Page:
For instance, stocks that trade more on hope than fundamentals (like many fledgling biotech companies working on yet-to-be-approved drugs, with no revenue or profits) can have especially wild price swings. But putting money into unproven entities can be a crapshoot.

A better bet: large-cap companies with established earnings that are growing at above-average rates. These stocks also deliver a bumpier ride than the overall market, but not nearly as rocky as companies that have yet to turn a profit. And while investors usually pay a premium for growth, the market's recent dive means these stocks aren't nearly as expensive anymore, with the average price/earnings ratio for large-cap growth stocks down to 18, from a historic level of 24.

Prices for big technology stocks, in particular, have been unfairly beaten down lately over fears that a strengthening U.S. dollar will crimp the value of profits earned overseas, says David Bianco, chief U.S. equity strategist at Merrill Lynch. The safest way to invest is through a diversified mutual fund with a mix of established tech firms, such as American Funds AMCAP (AMCPX). The fund, which counts Google, Microsoft, and Yahoo among its top holdings, is on the Money 70 list of recommended funds.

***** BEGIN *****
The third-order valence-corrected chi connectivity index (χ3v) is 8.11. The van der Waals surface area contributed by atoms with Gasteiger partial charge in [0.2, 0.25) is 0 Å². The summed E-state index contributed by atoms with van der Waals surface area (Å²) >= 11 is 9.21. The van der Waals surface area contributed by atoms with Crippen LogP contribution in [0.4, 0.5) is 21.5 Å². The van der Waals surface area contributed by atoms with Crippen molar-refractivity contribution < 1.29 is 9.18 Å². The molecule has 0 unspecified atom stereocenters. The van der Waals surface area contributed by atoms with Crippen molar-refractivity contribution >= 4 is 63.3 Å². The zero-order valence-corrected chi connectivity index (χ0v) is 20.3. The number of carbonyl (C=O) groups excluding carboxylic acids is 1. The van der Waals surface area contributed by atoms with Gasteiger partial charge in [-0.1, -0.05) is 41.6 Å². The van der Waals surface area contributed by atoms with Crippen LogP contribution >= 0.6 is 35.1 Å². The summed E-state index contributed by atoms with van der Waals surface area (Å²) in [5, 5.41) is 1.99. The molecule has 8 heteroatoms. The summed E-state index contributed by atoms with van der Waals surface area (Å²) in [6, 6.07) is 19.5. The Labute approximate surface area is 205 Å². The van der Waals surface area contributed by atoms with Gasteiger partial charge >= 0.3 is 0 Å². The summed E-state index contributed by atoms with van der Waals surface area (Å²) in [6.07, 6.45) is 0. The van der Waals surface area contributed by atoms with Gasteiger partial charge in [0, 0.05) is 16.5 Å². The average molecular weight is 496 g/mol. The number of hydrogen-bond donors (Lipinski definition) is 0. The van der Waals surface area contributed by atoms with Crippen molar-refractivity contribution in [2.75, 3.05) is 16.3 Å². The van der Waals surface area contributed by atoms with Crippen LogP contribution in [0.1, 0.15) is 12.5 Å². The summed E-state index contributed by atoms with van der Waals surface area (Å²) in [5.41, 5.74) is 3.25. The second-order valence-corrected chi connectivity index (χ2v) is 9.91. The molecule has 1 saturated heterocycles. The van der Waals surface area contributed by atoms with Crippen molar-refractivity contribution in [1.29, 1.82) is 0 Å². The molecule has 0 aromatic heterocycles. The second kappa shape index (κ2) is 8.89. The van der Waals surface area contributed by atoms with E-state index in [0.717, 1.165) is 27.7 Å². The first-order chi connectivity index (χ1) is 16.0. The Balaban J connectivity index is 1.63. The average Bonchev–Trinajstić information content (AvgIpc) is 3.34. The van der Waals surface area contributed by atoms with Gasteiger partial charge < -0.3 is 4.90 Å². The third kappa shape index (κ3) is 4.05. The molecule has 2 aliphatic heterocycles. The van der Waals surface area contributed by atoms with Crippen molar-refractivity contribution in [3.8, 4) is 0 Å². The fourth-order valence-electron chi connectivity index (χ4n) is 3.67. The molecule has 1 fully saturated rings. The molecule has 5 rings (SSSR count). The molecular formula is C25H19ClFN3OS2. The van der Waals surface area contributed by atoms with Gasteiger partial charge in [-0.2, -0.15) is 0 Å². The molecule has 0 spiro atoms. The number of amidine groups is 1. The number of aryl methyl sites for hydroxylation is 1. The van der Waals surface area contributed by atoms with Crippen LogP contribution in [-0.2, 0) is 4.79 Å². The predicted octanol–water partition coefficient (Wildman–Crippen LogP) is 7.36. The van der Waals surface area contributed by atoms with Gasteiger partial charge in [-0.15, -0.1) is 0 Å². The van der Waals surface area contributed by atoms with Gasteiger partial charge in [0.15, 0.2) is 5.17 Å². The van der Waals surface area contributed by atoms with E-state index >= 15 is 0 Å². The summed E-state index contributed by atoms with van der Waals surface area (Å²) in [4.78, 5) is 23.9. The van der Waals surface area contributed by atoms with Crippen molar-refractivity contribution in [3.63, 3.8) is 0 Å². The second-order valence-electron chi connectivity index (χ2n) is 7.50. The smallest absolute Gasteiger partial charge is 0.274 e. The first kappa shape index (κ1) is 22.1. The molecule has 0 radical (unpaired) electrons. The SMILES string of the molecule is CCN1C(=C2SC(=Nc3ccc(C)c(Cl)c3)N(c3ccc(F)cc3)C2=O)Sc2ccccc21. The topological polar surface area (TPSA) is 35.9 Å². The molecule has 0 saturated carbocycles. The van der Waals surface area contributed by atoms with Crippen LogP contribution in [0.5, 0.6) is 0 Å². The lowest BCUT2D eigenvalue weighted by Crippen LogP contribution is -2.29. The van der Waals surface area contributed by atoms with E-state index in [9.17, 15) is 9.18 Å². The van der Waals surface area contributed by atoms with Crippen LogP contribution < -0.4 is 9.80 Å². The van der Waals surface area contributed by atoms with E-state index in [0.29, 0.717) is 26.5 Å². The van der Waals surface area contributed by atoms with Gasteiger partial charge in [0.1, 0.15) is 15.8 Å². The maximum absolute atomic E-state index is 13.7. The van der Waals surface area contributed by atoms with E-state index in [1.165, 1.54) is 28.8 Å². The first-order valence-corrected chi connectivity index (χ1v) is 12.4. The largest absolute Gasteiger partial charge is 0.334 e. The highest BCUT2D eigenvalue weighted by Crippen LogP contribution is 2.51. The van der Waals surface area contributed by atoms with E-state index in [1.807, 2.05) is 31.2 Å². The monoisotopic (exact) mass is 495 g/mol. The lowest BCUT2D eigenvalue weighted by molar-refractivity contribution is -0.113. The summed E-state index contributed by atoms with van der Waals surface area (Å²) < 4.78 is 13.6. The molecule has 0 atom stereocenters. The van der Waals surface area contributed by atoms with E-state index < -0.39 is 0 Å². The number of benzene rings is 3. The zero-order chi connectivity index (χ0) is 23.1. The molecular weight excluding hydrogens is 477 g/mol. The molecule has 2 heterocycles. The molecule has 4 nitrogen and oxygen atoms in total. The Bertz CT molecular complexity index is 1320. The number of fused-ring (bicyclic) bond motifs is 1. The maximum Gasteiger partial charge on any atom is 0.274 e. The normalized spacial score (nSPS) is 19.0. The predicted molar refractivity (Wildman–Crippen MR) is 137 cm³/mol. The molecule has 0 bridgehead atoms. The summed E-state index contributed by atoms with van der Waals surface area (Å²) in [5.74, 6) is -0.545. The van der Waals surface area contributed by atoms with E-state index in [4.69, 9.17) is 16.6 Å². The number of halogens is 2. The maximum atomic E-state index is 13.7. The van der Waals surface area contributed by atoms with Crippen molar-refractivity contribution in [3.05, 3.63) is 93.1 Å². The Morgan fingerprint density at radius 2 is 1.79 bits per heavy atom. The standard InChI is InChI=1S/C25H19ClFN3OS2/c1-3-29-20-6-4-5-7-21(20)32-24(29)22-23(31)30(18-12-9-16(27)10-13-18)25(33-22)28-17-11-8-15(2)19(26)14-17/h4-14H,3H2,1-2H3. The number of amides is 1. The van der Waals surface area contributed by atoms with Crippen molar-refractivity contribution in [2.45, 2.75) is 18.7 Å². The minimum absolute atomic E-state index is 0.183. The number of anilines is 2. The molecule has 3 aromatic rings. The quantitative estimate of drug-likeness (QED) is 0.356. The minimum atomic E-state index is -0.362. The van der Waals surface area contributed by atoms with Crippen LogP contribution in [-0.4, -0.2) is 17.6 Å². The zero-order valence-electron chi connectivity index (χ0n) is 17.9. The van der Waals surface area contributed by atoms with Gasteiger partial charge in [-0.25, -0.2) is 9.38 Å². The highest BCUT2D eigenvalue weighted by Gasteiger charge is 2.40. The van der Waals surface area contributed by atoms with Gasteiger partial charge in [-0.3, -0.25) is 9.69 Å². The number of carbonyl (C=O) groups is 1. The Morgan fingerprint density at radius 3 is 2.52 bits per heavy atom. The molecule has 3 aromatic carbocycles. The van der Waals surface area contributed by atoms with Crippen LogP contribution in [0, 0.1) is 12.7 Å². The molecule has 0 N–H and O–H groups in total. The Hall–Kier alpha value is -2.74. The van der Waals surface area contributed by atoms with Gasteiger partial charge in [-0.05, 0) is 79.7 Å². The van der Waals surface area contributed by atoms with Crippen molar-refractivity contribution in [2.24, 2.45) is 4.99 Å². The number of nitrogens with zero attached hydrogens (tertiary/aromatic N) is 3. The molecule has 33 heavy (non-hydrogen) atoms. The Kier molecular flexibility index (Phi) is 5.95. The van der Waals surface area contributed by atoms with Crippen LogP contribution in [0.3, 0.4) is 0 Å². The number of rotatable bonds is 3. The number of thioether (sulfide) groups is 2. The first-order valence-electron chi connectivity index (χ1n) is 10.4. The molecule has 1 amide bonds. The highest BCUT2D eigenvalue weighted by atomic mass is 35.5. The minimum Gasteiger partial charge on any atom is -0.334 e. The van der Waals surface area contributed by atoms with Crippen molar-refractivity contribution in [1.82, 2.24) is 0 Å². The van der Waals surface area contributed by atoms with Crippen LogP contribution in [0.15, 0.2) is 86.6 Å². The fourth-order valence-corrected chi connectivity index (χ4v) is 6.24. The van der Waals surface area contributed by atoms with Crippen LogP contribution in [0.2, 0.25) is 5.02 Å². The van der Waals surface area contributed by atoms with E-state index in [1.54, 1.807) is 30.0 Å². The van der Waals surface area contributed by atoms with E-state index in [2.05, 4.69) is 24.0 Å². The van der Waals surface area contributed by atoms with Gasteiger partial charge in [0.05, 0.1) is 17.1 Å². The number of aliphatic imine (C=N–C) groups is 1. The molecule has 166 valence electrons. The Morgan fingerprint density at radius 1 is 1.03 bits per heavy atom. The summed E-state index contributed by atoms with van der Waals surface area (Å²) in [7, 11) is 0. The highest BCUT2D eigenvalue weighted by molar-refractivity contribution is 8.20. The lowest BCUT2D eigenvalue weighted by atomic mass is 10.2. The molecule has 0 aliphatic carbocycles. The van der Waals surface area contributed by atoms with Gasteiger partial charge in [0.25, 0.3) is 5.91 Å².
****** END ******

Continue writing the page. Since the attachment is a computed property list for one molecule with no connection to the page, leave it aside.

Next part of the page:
If you prefer individual stocks, Microsoft (MSFT, Fortune 500) is now on many analysts' buy lists. The stock fell 25% from April to July, yet its earnings prospects remain strong, notes Goldman Sachs analyst Sarah Friar. Also garnering recommendations is Cisco Systems (CSCO, Fortune 500), down 22% over the same period. But Deutsche Bank analyst Brian Modoff expects strong revenue growth of at least 16% next year, as the equipment maker benefits from strong tech spending from companies abroad.

Set a target price. If you have a long time horizon, use market downswings to buy the stocks and funds you want at better prices. But be systematic. You might, for instance, set up a limit order that directs your broker to buy a certain number of shares when the stock drops to a specified price. So if you think XYZ stock, now trading at $100 a share, would be a good deal if the price were 10% lower, set a buy order for $90; if the stock falls to that level, your trade will automatically be executed.